Three teams went unbeaten in the regular season; two of them could face off in the second round

UNC (18-0), Northwestern (13-0) and Stanford (11-0) all remain perfect heading into NCAA tournament play.

Northwestern boasts the nation’s highest scoring offense (20.62 GPG) behind Tewaaraton finalists Izzy Scane and Lauren Gilbert. Scane, who was recently named Big Ten Attacker of the Year and the Big Ten Tournament MVP, has been unreal offensively for the Wildcats, scoring 81 goals in 13 games. Gilbert has held some firepower of her own, scoring 56 goals in as many games. Meanwhile, UNC holds the nation’s highest scoring defense (5.94 GPG) led by senior and Tewaaraton finalist Emma Trenchard. Stanford is also high-powered offensively, ranking fifth in the country with an average of 16.73 goals per game.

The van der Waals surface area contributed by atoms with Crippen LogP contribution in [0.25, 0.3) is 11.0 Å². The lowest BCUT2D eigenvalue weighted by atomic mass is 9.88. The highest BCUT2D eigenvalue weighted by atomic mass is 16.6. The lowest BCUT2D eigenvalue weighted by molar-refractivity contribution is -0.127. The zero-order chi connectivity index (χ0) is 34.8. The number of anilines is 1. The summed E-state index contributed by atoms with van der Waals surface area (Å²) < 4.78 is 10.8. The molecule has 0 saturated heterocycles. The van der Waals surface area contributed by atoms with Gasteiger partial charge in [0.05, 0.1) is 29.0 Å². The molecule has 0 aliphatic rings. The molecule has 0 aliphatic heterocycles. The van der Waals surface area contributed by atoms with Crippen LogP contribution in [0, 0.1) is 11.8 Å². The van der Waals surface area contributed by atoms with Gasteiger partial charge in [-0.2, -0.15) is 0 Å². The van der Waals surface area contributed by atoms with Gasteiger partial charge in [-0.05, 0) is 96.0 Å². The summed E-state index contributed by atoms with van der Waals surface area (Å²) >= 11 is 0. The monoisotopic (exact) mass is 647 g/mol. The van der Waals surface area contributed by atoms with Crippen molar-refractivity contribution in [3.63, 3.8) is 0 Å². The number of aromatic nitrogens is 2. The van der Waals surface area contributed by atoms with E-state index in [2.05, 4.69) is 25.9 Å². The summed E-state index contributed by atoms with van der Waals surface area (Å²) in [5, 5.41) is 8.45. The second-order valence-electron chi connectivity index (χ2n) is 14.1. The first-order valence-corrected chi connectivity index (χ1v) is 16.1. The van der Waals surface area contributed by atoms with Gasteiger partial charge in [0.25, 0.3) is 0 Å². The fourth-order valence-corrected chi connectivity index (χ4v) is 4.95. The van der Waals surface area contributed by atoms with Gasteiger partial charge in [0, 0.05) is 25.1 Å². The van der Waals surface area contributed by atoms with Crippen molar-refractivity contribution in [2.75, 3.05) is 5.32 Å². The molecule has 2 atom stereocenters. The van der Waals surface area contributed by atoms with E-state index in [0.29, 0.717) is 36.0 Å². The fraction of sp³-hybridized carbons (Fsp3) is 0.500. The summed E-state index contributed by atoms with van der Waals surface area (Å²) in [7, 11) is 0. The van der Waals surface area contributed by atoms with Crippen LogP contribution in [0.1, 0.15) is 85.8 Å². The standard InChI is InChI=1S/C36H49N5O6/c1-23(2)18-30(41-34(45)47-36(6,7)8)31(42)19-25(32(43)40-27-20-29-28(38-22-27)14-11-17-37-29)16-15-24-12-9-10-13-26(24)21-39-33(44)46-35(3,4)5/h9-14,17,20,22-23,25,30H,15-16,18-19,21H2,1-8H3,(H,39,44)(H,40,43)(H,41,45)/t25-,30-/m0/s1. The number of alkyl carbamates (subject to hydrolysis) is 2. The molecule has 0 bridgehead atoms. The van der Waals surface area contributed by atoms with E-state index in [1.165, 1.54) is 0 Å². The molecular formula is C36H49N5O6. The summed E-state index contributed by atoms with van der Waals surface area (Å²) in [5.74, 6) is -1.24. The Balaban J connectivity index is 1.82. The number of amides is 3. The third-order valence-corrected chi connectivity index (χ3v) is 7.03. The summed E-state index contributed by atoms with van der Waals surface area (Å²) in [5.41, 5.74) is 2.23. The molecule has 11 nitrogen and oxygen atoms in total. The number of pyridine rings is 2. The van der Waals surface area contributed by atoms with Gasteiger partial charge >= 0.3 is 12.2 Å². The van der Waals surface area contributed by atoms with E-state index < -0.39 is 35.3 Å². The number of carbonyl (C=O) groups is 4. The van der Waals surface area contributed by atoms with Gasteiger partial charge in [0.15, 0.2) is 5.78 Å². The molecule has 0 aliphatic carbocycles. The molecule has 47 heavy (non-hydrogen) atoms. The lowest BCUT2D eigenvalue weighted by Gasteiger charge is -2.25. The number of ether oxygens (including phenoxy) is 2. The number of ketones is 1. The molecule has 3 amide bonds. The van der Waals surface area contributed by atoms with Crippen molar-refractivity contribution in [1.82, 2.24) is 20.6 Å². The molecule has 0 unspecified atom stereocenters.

Both UNC and Northwestern received first-round byes and home-field advantage after receiving the No. 1 and No. 2 rankings respectively. Stanford, meanwhile, is set to face off against Denver in the first round of the tournament in the Evanston “pod.” The winner of that matchup will then meet Northwestern in the second round, meaning that if Stanford beats the Pioneers it will be a showdown between two of the three remaining unbeaten teams. The last time Stanford and Northwestern met, during the COVID shortened season in 2020, the Wildcats beat the Cardinal 25-18. 

However, the Cardinals might not get past the Pioneers so easily as Denver enters the tournament having lost only one game this season (early on against Colorado) and are the Big East Tournament Champions. Regardless, the winning team will advance to face Northwestern, who is seeking their eighth national championship and first since 2012.